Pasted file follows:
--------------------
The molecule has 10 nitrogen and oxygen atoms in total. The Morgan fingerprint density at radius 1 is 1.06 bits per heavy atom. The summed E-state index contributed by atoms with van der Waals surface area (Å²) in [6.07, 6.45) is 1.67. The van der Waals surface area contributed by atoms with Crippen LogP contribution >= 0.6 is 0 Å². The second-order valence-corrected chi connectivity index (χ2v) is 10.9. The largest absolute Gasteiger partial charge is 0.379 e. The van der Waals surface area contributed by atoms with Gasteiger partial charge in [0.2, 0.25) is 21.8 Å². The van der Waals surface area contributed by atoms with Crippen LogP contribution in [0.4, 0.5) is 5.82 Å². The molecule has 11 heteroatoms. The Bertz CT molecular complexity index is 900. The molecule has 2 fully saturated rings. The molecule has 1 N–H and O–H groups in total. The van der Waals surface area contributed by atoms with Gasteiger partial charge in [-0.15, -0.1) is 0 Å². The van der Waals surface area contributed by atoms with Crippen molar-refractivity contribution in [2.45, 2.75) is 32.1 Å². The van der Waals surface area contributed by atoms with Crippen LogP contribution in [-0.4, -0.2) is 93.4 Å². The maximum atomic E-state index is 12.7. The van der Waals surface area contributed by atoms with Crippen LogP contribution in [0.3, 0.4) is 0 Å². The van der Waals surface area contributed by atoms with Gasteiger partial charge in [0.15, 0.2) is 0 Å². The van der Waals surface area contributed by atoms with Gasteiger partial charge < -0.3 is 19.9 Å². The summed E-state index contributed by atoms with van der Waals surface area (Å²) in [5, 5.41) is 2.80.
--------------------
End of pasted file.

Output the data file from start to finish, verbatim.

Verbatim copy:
The molecule has 10 nitrogen and oxygen atoms in total. The Morgan fingerprint density at radius 1 is 1.06 bits per heavy atom. The summed E-state index contributed by atoms with van der Waals surface area (Å²) in [6.07, 6.45) is 1.67. The van der Waals surface area contributed by atoms with Crippen LogP contribution >= 0.6 is 0 Å². The second-order valence-corrected chi connectivity index (χ2v) is 10.9. The largest absolute Gasteiger partial charge is 0.379 e. The van der Waals surface area contributed by atoms with Gasteiger partial charge in [0.2, 0.25) is 21.8 Å². The van der Waals surface area contributed by atoms with Crippen LogP contribution in [0.4, 0.5) is 5.82 Å². The molecule has 11 heteroatoms. The Bertz CT molecular complexity index is 900. The molecule has 2 fully saturated rings. The molecule has 1 N–H and O–H groups in total. The van der Waals surface area contributed by atoms with Gasteiger partial charge in [-0.15, -0.1) is 0 Å². The van der Waals surface area contributed by atoms with Crippen molar-refractivity contribution in [2.45, 2.75) is 32.1 Å². The van der Waals surface area contributed by atoms with Crippen LogP contribution in [-0.4, -0.2) is 93.4 Å². The maximum atomic E-state index is 12.7. The van der Waals surface area contributed by atoms with Crippen LogP contribution in [0.3, 0.4) is 0 Å². The van der Waals surface area contributed by atoms with Gasteiger partial charge in [0.15, 0.2) is 0 Å². The van der Waals surface area contributed by atoms with Gasteiger partial charge < -0.3 is 19.9 Å². The summed E-state index contributed by atoms with van der Waals surface area (Å²) in [5, 5.41) is 2.80.